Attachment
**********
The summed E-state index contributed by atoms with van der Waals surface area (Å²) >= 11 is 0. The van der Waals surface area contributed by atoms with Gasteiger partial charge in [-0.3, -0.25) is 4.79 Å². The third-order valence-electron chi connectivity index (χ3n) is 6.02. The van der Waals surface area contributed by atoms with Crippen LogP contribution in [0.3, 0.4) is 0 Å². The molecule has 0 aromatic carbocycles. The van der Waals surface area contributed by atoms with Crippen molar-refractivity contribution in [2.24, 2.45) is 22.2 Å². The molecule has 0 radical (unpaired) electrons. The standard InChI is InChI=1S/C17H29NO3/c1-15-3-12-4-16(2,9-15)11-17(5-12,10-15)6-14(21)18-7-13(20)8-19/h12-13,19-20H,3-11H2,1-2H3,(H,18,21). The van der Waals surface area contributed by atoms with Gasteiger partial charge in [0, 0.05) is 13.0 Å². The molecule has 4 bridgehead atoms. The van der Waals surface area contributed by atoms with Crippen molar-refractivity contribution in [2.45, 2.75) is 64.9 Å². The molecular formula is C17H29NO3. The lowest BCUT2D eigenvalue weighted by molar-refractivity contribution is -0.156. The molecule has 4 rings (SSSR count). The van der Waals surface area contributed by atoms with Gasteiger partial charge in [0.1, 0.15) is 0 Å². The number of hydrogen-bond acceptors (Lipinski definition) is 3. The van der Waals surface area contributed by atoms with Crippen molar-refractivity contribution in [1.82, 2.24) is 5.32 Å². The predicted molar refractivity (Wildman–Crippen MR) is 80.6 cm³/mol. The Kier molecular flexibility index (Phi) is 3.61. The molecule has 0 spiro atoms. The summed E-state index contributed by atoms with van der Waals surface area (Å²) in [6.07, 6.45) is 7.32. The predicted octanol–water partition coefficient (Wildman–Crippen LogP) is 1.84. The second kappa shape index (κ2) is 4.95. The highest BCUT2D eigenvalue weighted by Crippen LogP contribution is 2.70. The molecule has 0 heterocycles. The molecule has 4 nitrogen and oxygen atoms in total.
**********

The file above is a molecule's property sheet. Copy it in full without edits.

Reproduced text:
The summed E-state index contributed by atoms with van der Waals surface area (Å²) >= 11 is 0. The van der Waals surface area contributed by atoms with Gasteiger partial charge in [-0.3, -0.25) is 4.79 Å². The third-order valence-electron chi connectivity index (χ3n) is 6.02. The van der Waals surface area contributed by atoms with Crippen LogP contribution in [0.3, 0.4) is 0 Å². The molecule has 0 aromatic carbocycles. The van der Waals surface area contributed by atoms with Crippen molar-refractivity contribution in [2.24, 2.45) is 22.2 Å². The molecule has 0 radical (unpaired) electrons. The standard InChI is InChI=1S/C17H29NO3/c1-15-3-12-4-16(2,9-15)11-17(5-12,10-15)6-14(21)18-7-13(20)8-19/h12-13,19-20H,3-11H2,1-2H3,(H,18,21). The van der Waals surface area contributed by atoms with Gasteiger partial charge in [0, 0.05) is 13.0 Å². The molecule has 4 bridgehead atoms. The van der Waals surface area contributed by atoms with Crippen molar-refractivity contribution in [2.45, 2.75) is 64.9 Å². The molecular formula is C17H29NO3. The lowest BCUT2D eigenvalue weighted by molar-refractivity contribution is -0.156. The molecule has 4 rings (SSSR count). The van der Waals surface area contributed by atoms with Gasteiger partial charge in [0.1, 0.15) is 0 Å². The number of hydrogen-bond acceptors (Lipinski definition) is 3. The van der Waals surface area contributed by atoms with Crippen molar-refractivity contribution in [1.82, 2.24) is 5.32 Å². The predicted molar refractivity (Wildman–Crippen MR) is 80.6 cm³/mol. The Kier molecular flexibility index (Phi) is 3.61. The molecule has 0 spiro atoms. The summed E-state index contributed by atoms with van der Waals surface area (Å²) in [6.07, 6.45) is 7.32. The predicted octanol–water partition coefficient (Wildman–Crippen LogP) is 1.84. The second kappa shape index (κ2) is 4.95. The highest BCUT2D eigenvalue weighted by Crippen LogP contribution is 2.70. The molecule has 0 heterocycles. The molecule has 4 nitrogen and oxygen atoms in total.